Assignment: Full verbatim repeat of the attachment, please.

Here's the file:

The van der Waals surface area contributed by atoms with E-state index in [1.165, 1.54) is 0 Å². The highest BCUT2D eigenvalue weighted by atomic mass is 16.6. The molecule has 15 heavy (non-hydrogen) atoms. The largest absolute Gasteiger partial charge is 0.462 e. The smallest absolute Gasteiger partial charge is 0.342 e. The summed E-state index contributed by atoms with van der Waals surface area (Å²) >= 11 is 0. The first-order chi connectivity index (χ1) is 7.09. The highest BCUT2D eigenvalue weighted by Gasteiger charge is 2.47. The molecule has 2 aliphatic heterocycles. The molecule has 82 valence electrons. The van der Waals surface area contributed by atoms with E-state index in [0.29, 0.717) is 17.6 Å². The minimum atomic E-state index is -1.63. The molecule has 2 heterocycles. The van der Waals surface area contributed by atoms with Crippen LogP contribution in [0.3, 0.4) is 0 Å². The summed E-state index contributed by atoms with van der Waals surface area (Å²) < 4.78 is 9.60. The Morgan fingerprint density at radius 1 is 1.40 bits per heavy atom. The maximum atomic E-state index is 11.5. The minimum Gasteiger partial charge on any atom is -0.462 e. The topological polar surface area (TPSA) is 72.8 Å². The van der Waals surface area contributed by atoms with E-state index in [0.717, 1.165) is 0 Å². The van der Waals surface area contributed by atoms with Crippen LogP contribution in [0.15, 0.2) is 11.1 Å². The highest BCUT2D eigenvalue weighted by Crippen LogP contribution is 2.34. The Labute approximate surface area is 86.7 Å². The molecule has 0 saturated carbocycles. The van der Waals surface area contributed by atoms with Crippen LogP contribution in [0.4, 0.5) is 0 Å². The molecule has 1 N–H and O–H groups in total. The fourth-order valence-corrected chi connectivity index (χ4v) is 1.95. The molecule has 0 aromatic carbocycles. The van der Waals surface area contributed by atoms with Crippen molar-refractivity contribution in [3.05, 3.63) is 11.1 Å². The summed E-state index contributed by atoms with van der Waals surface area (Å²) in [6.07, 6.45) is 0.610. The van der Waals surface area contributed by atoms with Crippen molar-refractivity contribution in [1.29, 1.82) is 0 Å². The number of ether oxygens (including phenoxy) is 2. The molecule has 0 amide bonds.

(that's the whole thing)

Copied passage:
The van der Waals surface area contributed by atoms with E-state index in [1.165, 1.54) is 0 Å². The highest BCUT2D eigenvalue weighted by atomic mass is 16.6. The molecule has 15 heavy (non-hydrogen) atoms. The largest absolute Gasteiger partial charge is 0.462 e. The smallest absolute Gasteiger partial charge is 0.342 e. The summed E-state index contributed by atoms with van der Waals surface area (Å²) >= 11 is 0. The first-order chi connectivity index (χ1) is 7.09. The highest BCUT2D eigenvalue weighted by Gasteiger charge is 2.47. The molecule has 2 aliphatic heterocycles. The molecule has 82 valence electrons. The van der Waals surface area contributed by atoms with E-state index in [0.29, 0.717) is 17.6 Å². The minimum atomic E-state index is -1.63. The molecule has 2 heterocycles. The van der Waals surface area contributed by atoms with Crippen LogP contribution in [0.3, 0.4) is 0 Å². The summed E-state index contributed by atoms with van der Waals surface area (Å²) < 4.78 is 9.60. The Morgan fingerprint density at radius 1 is 1.40 bits per heavy atom. The maximum atomic E-state index is 11.5. The minimum Gasteiger partial charge on any atom is -0.462 e. The topological polar surface area (TPSA) is 72.8 Å². The van der Waals surface area contributed by atoms with E-state index in [0.717, 1.165) is 0 Å². The van der Waals surface area contributed by atoms with Crippen LogP contribution in [0.15, 0.2) is 11.1 Å². The highest BCUT2D eigenvalue weighted by Crippen LogP contribution is 2.34. The Labute approximate surface area is 86.7 Å². The molecule has 0 saturated carbocycles. The van der Waals surface area contributed by atoms with Crippen LogP contribution in [0.4, 0.5) is 0 Å². The molecule has 1 N–H and O–H groups in total. The fourth-order valence-corrected chi connectivity index (χ4v) is 1.95. The molecule has 0 aromatic carbocycles. The van der Waals surface area contributed by atoms with Crippen molar-refractivity contribution in [3.05, 3.63) is 11.1 Å². The summed E-state index contributed by atoms with van der Waals surface area (Å²) in [6.07, 6.45) is 0.610. The van der Waals surface area contributed by atoms with Crippen molar-refractivity contribution in [1.29, 1.82) is 0 Å². The number of ether oxygens (including phenoxy) is 2. The molecule has 0 amide bonds.